• Local authorities or government agencies.
  • The NHS or higher education establishments.

If you are searching for a role in building services engineering, you could explore general job boards, specialist job sites and employer websites. Jobs may also be advertised through specialist newsletters, on social media, or through professional bodies such as the Chartered Institute of Building Services Engineering (CIBSE).

As this is such a diverse sector, you may find that roles are advertised in different ways. This could include the following titles. Electronics engineer, communications engineer, design engineer, maintenance engineer, site engineer or water engineer. By taking an open-minded approach to this career path, you can broaden your prospects.

Qualifications and required training

There are many different routes into this sector of engineering. Many employers will require workers to hold a degree in a relevant subject, such as building services engineering, mechanical engineering or electrical engineering.

Before choosing a study route, you should ensure that the qualification is recognised by the appropriate governing body. This could include CIBSE or IMechE. Once you have achieved your BEng (3-4 years full time) you will have the choice of working towards two professional qualifications. 

You could apply for incorporated engineer status with one of the professional engineering bodies, or you could continue your studies to achieve an MEng or masters. After you have achieved your masters, you can apply for chartered engineer status. This is one of the most sought after qualifications.

Alongside qualifications, employers will expect to see some relevant work experience. Many BEng degree courses have the option of a year-long placement in a relevant workplace. This can help enhance your application for jobs after graduation.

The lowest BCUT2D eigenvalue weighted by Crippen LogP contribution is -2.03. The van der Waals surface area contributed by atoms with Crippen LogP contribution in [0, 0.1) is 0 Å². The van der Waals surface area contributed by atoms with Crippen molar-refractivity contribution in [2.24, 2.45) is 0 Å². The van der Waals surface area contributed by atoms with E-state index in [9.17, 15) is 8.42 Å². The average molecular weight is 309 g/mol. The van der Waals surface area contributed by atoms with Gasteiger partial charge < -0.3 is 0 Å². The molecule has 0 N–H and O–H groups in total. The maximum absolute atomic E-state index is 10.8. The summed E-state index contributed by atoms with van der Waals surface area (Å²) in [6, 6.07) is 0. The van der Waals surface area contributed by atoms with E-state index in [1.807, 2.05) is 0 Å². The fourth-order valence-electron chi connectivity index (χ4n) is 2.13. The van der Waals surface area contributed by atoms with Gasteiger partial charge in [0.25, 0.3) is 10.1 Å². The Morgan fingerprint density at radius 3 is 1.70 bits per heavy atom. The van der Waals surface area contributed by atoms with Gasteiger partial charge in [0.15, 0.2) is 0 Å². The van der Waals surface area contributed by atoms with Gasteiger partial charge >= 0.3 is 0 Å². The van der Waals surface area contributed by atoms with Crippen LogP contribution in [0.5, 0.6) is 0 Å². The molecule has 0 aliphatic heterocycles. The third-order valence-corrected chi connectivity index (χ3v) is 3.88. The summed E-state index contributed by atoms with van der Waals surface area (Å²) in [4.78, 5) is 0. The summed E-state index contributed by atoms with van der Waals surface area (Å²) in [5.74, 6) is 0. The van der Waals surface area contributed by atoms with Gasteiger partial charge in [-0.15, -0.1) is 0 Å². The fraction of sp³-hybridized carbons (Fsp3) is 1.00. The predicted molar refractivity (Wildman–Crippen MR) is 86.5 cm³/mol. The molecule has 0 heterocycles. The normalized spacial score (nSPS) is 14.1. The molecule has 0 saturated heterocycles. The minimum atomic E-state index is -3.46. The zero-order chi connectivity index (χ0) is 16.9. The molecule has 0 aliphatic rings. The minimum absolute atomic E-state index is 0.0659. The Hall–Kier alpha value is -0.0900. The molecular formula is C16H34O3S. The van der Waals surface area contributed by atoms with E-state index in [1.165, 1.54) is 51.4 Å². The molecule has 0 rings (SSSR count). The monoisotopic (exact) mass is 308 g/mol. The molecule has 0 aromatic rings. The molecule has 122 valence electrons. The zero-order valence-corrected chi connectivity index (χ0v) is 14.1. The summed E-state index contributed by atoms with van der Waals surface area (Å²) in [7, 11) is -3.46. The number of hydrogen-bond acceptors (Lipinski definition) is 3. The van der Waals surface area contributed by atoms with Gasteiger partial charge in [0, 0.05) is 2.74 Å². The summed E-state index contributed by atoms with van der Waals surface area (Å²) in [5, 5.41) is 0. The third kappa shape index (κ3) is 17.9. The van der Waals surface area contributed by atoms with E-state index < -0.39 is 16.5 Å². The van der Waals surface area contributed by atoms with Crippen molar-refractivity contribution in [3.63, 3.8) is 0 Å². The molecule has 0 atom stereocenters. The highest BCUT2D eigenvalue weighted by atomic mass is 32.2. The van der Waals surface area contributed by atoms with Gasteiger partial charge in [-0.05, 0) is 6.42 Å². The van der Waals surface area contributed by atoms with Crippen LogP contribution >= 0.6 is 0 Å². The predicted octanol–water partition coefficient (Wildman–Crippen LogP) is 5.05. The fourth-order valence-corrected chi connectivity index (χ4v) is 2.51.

There are routes into building services engineering for school leavers, including apprenticeships. You will typically need 4 or 5 GCSEs at grade 9 to 4 (A* to C). Subjects should include English and Maths. For a higher apprenticeship, you will need A levels or equivalent in relevant subjects such as Maths and Design.

Key skills and competencies

To succeed as a building services engineer, you should have the following key skills. These will often be included in most job descriptions.

  • Analytical and problem-solving skills
  • Design skills and good attention to detail
  • Technical drawing skills
  • Strong numeracy skills and the ability to identify mistakes quickly
  • Excellent communication skills, including with fellow engineers and non-engineering personnel
  • Time management skills
  • Team management skills
  • Effective team player
  • Familiarity with industry software and the ability to quickly learn new systems


January 24, 2021

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Nolan Recruitment is a Specialist Engineering Recruitment Agency. One of the UK's best Engineering & Technical Recruiter